NASA Invites Media To View Ongoing Orion And Testing Work At Kennedy Jan. 30

 NASA Invites Media To View Ongoing Orion And Testing Work At Kennedy Jan. 30

PR Newswire

CAPE CANAVERAL, Fla., Jan. 25, 2013

CAPE CANAVERAL, Fla., Jan. 25, 2013 /PRNewswire-USNewswire/ -- Media are
invited to a photo and interview opportunity at 10 a.m. EST Wednesday, Jan.
30, at NASA's Kennedy Space Center in Florida. Journalists will visit
Kennedy's Swamp Works research laboratories and the facility where NASA's
Orion spacecraft is being prepared for its first launch.

(Logo: http://photos.prnewswire.com/prnh/20081007/38461LOGO)

Kennedy Director Bob Cabana will provide a status update on the center's
transformation to a multiuse government and commercial space launch and
recovery complex. Media must be at Kennedy's press site by 9:30 a.m. for
transportation to the sites.

Journalists will be able to see and photograph the research and technology
work going on in the laboratories and the progress being made on the Orion
crew module at Kennedy's Operations and Checkout Building. NASA officials will
be available for interviews at both locations.

News media without Kennedy accreditation need to apply for credentials by noon
on Jan. 29. International media accreditation for this event is closed. Media
accreditation for the scheduled Jan. 30 Tracking and Data Relay Satellite-K
launch will be honored for the event. Media must apply for credentials online
at:

https://media.ksc.nasa.gov

Badges for the Swamp Works and Operations and Checkout Building event may be
picked up at the Kennedy Space Center Badging Office on State Road 405.

Kennedy's Swamp Works establishes rapid, innovative and cost-effective
exploration mission solutions through leveraging of partnerships across NASA,
industry and academia. Concepts start small and build up fast, with lean
development processes and a hands-on approach. Testing is performed in early
stages to drive design improvements. Capabilities include the Granular
Mechanics and Regolith Operations Laboratory, Electrostatics and Surface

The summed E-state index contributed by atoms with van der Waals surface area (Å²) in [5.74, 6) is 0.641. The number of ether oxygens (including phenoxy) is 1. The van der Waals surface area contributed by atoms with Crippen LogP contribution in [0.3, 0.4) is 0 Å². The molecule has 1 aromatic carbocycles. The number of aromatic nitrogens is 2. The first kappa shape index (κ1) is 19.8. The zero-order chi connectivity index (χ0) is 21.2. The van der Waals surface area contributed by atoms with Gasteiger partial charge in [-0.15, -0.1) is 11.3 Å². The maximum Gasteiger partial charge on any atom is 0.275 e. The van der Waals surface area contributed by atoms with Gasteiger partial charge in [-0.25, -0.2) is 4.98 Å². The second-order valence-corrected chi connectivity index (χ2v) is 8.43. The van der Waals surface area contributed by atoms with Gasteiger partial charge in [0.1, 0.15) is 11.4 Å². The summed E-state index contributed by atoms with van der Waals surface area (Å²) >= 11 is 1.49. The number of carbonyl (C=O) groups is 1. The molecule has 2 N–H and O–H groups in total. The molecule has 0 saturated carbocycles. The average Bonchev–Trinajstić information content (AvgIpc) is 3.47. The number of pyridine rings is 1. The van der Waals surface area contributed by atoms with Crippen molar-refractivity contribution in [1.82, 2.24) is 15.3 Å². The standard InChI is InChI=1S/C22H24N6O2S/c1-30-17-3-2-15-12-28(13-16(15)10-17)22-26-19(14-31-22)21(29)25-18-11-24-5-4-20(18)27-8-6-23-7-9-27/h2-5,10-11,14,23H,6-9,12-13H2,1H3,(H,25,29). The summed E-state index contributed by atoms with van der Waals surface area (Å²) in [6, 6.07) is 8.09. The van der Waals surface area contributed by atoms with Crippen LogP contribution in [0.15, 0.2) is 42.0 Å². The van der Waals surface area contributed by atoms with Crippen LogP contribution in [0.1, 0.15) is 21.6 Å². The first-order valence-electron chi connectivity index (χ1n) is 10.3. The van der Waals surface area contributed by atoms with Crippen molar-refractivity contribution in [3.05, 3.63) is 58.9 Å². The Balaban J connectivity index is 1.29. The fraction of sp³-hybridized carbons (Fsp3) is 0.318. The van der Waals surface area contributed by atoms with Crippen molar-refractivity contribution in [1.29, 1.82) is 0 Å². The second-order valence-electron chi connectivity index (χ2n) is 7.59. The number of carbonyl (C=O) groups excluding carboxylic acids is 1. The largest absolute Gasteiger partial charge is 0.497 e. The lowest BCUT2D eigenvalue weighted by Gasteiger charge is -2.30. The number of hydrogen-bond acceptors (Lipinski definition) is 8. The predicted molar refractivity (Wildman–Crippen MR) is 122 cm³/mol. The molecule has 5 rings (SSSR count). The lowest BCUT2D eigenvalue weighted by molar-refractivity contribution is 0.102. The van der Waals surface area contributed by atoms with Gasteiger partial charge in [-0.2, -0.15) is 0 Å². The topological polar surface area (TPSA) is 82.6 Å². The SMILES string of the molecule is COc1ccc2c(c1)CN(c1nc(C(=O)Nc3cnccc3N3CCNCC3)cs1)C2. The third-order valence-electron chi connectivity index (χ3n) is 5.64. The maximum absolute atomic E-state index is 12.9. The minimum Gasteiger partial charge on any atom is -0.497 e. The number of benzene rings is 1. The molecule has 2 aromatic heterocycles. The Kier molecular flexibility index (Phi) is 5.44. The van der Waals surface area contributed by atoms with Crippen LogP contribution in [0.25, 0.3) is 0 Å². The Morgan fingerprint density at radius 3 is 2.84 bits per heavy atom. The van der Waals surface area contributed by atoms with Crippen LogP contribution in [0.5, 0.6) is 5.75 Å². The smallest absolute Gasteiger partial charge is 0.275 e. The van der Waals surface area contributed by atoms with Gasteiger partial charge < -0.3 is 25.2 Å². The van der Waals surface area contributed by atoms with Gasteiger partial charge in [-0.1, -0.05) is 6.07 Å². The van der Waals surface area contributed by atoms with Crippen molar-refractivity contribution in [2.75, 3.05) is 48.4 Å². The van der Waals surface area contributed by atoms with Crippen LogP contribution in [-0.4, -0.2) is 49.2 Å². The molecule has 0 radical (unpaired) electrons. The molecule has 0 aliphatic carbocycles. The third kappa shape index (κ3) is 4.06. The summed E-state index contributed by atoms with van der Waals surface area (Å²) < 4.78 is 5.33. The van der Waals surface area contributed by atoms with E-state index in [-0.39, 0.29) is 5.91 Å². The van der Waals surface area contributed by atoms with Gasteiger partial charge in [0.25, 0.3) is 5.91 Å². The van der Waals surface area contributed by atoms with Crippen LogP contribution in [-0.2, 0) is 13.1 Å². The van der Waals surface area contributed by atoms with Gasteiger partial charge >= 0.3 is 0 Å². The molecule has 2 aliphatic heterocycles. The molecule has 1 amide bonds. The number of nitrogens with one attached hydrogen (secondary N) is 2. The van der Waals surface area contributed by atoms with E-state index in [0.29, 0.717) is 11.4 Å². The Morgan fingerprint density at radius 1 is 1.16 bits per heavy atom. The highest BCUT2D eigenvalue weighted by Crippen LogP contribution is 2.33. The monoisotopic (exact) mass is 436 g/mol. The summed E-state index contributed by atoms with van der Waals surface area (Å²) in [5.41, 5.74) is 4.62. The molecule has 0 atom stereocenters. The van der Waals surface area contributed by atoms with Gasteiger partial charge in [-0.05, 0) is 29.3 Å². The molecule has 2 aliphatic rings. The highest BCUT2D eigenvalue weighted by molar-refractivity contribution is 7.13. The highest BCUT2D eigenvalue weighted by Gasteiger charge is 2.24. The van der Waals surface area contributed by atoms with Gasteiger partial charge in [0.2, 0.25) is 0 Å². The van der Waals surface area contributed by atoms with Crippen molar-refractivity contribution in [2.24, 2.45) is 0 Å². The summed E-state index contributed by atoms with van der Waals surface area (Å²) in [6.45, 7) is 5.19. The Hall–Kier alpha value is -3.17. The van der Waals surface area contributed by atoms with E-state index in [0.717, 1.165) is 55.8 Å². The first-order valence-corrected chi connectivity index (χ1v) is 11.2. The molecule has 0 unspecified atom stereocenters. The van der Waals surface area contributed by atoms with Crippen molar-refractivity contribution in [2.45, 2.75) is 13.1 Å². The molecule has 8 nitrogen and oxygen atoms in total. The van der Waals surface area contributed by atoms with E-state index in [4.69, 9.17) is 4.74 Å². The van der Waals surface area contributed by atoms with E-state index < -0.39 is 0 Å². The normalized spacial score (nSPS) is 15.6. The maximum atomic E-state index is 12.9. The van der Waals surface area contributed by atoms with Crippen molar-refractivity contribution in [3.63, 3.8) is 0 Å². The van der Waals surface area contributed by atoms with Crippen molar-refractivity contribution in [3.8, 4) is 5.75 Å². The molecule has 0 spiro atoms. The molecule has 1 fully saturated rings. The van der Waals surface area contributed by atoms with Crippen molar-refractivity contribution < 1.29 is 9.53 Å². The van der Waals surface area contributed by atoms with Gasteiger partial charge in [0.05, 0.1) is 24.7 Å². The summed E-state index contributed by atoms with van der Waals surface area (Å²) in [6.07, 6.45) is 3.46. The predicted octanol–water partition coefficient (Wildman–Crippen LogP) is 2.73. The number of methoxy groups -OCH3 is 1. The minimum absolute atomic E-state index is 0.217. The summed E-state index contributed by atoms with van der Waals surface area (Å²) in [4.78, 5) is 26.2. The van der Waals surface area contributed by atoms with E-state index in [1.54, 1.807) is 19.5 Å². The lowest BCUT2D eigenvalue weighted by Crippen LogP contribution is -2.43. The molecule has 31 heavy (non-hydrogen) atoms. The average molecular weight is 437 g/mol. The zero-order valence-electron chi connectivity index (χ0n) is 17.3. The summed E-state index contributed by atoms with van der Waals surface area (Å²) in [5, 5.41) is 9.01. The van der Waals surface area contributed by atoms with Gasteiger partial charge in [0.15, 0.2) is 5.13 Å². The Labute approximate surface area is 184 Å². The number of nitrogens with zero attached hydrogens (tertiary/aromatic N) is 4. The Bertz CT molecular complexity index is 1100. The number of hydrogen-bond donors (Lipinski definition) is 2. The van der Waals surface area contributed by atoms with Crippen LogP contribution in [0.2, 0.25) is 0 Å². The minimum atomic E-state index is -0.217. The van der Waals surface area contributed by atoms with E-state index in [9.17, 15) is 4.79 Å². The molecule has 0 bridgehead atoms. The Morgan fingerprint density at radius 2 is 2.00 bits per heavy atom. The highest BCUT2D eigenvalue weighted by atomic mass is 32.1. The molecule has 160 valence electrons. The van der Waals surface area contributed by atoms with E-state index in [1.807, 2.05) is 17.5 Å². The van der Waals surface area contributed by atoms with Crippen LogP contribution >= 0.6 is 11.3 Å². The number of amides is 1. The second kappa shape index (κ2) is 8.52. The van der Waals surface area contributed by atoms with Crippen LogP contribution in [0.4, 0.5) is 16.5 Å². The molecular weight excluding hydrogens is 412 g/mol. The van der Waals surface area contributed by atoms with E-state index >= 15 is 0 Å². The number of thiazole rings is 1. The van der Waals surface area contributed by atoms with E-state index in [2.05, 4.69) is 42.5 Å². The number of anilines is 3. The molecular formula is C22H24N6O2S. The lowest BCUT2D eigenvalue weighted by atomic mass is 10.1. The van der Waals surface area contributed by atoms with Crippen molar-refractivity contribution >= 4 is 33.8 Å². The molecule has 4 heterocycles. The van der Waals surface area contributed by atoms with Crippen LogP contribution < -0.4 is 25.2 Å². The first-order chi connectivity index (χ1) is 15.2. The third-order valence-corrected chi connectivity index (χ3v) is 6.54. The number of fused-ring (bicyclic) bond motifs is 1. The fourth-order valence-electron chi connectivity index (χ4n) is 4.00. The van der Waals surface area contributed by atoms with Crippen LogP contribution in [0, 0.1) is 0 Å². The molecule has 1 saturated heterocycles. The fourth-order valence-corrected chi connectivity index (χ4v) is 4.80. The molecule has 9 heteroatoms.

Physics Laboratory, Regolith Activities Testbed and the Robotics Integration,
Checkout and Assembly Area.

In a revamped area of the Operations and Checkout building, NASA employees and
Lockheed Martin contractors are working side by side to prepare Orion for
Exploration Flight Test-1 next year. Orion is designed to take U.S. astronauts
farther into space than ever before.

The Orion spacecraft, managed by NASA's Johnson Space Center in Houston, will
be launched on missions by NASA's heavy-lift Space Launch System (SLS), an
entirely new capability for human exploration. Designed to be flexible for
launching spacecraft from Kennedy for crew and cargo missions, SLS will expand
human presence beyond low-Earth orbit and enable new missions of exploration
across the solar system. NASA's Marshall Space Flight Center in Huntsville,
Ala., manages SLS. Kennedy manages the Ground Systems Development and
Operations Program, which is preparing to process and launch the
next-generation vehicles and spacecraft designed to achieve NASA's goals for
space exploration.

For more information about the Orion program, visit:

http://www.nasa.gov/orion 

For more information on SLS, visit:

http://www.nasa.gov/sls

For more information about the Ground Systems Development and Operations
Program at Kennedy, visit:

http://go.nasa.gov/groundsystems

SOURCE NASA

Website: http://www.nasa.gov
Contact: Rachel Kraft, Headquarters, Washington, +1-202-358-1100,
rachel.h.kraft@nasa.gov, Amber Philman, Kennedy Space Center, Fla.,
+1-321-867-2468, amber.n.philman@nasa.gov
 
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